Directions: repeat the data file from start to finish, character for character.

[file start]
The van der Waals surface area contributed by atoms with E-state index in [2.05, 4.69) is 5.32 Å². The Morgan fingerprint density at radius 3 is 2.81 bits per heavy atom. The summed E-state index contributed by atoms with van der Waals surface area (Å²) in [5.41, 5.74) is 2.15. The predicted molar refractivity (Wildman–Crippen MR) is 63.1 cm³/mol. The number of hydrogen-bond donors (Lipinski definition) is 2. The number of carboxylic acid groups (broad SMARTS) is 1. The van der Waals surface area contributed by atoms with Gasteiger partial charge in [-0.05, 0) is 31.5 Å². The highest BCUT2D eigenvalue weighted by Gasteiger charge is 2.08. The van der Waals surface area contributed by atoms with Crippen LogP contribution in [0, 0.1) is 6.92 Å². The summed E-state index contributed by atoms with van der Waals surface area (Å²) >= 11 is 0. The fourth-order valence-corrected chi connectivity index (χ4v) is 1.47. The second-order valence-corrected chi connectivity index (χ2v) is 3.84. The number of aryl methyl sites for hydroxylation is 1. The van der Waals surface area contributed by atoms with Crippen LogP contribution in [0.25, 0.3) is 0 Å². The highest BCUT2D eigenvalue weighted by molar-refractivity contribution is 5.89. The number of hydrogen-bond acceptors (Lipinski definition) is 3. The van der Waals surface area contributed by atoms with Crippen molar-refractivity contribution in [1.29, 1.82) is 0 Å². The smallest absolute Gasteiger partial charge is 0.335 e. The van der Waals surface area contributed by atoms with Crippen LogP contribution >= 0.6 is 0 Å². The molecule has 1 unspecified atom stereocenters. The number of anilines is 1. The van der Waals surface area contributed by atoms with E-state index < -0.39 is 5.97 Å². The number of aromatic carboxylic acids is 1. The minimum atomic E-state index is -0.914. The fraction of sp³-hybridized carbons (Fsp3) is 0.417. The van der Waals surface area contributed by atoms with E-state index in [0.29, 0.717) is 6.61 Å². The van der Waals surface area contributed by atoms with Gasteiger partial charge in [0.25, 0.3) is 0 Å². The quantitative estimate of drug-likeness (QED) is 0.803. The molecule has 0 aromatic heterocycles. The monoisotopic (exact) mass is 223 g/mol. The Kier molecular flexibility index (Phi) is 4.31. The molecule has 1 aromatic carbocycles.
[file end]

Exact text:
The van der Waals surface area contributed by atoms with E-state index in [2.05, 4.69) is 5.32 Å². The Morgan fingerprint density at radius 3 is 2.81 bits per heavy atom. The summed E-state index contributed by atoms with van der Waals surface area (Å²) in [5.41, 5.74) is 2.15. The predicted molar refractivity (Wildman–Crippen MR) is 63.1 cm³/mol. The number of hydrogen-bond donors (Lipinski definition) is 2. The number of carboxylic acid groups (broad SMARTS) is 1. The van der Waals surface area contributed by atoms with Gasteiger partial charge in [-0.05, 0) is 31.5 Å². The highest BCUT2D eigenvalue weighted by Gasteiger charge is 2.08. The van der Waals surface area contributed by atoms with Crippen LogP contribution in [0, 0.1) is 6.92 Å². The summed E-state index contributed by atoms with van der Waals surface area (Å²) >= 11 is 0. The fourth-order valence-corrected chi connectivity index (χ4v) is 1.47. The second-order valence-corrected chi connectivity index (χ2v) is 3.84. The number of aryl methyl sites for hydroxylation is 1. The van der Waals surface area contributed by atoms with Crippen LogP contribution in [0.25, 0.3) is 0 Å². The highest BCUT2D eigenvalue weighted by molar-refractivity contribution is 5.89. The number of hydrogen-bond acceptors (Lipinski definition) is 3. The van der Waals surface area contributed by atoms with Crippen molar-refractivity contribution in [1.29, 1.82) is 0 Å². The smallest absolute Gasteiger partial charge is 0.335 e. The van der Waals surface area contributed by atoms with Crippen LogP contribution >= 0.6 is 0 Å². The molecule has 1 unspecified atom stereocenters. The number of anilines is 1. The van der Waals surface area contributed by atoms with E-state index < -0.39 is 5.97 Å². The number of aromatic carboxylic acids is 1. The minimum atomic E-state index is -0.914. The fraction of sp³-hybridized carbons (Fsp3) is 0.417. The van der Waals surface area contributed by atoms with E-state index in [0.29, 0.717) is 6.61 Å². The van der Waals surface area contributed by atoms with Gasteiger partial charge in [0.25, 0.3) is 0 Å². The quantitative estimate of drug-likeness (QED) is 0.803. The molecule has 0 aromatic heterocycles. The monoisotopic (exact) mass is 223 g/mol. The Kier molecular flexibility index (Phi) is 4.31. The molecule has 1 aromatic carbocycles.